2012. Was that really just another year? Or are we — as the conspiracy theorists have been insisting all year — enjoying our final days on earth?
If you believe the fruit loops, we are in the "final countdown", wrote the philosopher Thomas Macho in Switzerland's Neue Zürcher Zeitung over the weekend. The Mayan calendar gave the world just more 18 days on 2 December, Macho reminds us.
That's because, on 21 December, "the sun will be in alignment with the Milky Way", the German philosopher continues. So the earth ought to terminate then.
Yet even the conspiracy theorists appear to be wearying of our impending end. "The countdown seems to be getting gradually slower, most videos [predicting the end] have been turned off or deleted," Macho discovered.
Now, it may be that this particular apocalypse has been a victim of its own media hype. We have all known since May 2011 that 2012 would mark the end of civilisation; the first Mayan prognostications went online then. But now, with the day almost here, "the collective agitation and fascination" is long gone, Macho writes. Even the end of the world provokes apathy these days.
But allow me to make another prediction. The world will end in almost exactly one year from now. The Mayan calendar was right, but 2012 hasn't arrived yet: this year history has been a replay of 2011.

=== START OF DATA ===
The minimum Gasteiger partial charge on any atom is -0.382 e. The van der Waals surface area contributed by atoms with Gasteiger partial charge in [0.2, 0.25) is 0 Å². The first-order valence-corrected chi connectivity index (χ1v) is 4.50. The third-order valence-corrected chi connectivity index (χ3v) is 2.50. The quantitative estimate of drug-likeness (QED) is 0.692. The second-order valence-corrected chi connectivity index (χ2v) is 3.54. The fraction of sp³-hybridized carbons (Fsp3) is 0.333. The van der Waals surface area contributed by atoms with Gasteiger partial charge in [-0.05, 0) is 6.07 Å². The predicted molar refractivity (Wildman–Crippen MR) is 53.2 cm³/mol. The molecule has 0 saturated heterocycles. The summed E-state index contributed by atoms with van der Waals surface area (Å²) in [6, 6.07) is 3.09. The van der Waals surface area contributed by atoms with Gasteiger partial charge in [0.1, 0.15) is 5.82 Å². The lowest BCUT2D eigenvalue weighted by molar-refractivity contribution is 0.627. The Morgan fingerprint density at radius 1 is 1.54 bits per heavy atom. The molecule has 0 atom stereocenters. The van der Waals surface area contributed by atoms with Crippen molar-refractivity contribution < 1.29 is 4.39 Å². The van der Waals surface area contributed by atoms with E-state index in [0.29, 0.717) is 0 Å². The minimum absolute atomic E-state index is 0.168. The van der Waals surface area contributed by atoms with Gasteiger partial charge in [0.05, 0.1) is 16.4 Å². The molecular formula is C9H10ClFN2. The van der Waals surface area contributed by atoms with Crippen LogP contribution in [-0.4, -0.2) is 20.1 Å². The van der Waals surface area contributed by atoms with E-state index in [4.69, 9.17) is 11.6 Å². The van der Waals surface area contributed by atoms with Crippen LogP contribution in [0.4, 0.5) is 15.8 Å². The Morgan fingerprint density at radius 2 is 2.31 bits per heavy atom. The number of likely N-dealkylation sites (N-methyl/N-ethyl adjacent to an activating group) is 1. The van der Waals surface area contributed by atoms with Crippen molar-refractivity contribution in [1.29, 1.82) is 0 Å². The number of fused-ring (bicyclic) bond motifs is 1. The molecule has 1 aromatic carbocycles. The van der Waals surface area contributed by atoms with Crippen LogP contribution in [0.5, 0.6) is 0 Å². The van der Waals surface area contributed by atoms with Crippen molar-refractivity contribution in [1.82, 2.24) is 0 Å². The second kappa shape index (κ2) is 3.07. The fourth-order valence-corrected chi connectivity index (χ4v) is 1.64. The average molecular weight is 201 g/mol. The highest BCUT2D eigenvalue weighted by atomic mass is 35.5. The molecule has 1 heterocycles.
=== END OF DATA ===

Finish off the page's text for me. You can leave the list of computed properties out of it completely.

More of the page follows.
The protestors are back in Cairo's Tahrir Square. For the past few weeks, the centre of the Egyptian capital has been full of the tumult of protests, clashes and institutional drama.
The players — the army, the judges, the politicians and the people — are as fissured as last year. And the disputes have only shifted slightly. Secularists claim that, this time, it is Mohammed Morsi who wants to become the new pharaoh, the new Mubarak. Over the weekend, Morsi announced apparent concessions. He took back the emergency decree that opponents charge put him above the law.
But the Egyptian President is continuing to press for a new constitution that opponents charge will push Egypt towards a theocracy. Morsi's Muslim Brotherhood wants Egyptians to vote on a draft constitution this week. However, many abroad are questioning whether Egyptians understand what they could end up voting for on 15 December if Morsi has his way.
"Hurried along by history, 80 million Egyptians, the majority of whom cannot even read or write, are expected to decide on the base of a new state, one that has been prepared to the taste of the Muslim Brotherhood," wrote German weekly Der Spiegel over the weekend.
Meanwhile, in the centre of Cairo, tanks are crowded around Morsi's presidential palace. France's Le Figaro described the scene there on Saturday:
"The Egyptian security forces have reinforced the checkpoints in the avenues leading to the presidential palace. A rampart blocks off Margani Avenue; it is made of containers welded together under the cover of darkness. [And] behind those fortifications, Republican Guard tanks and soldiers have been lined up like Lego."
So very little, it seems, can prevent further blood on the streets of the Arab world's most populous nation. Year's end will be anything but restful in North Africa.
In fact, many in the Francophone media have been predicting a new revolution in Tunisia in recent weeks. "Just like during the revolution of 2011, it is in the interior areas of the country ... where conflicts are crystallising," wrote Algerian paper El Watan last week.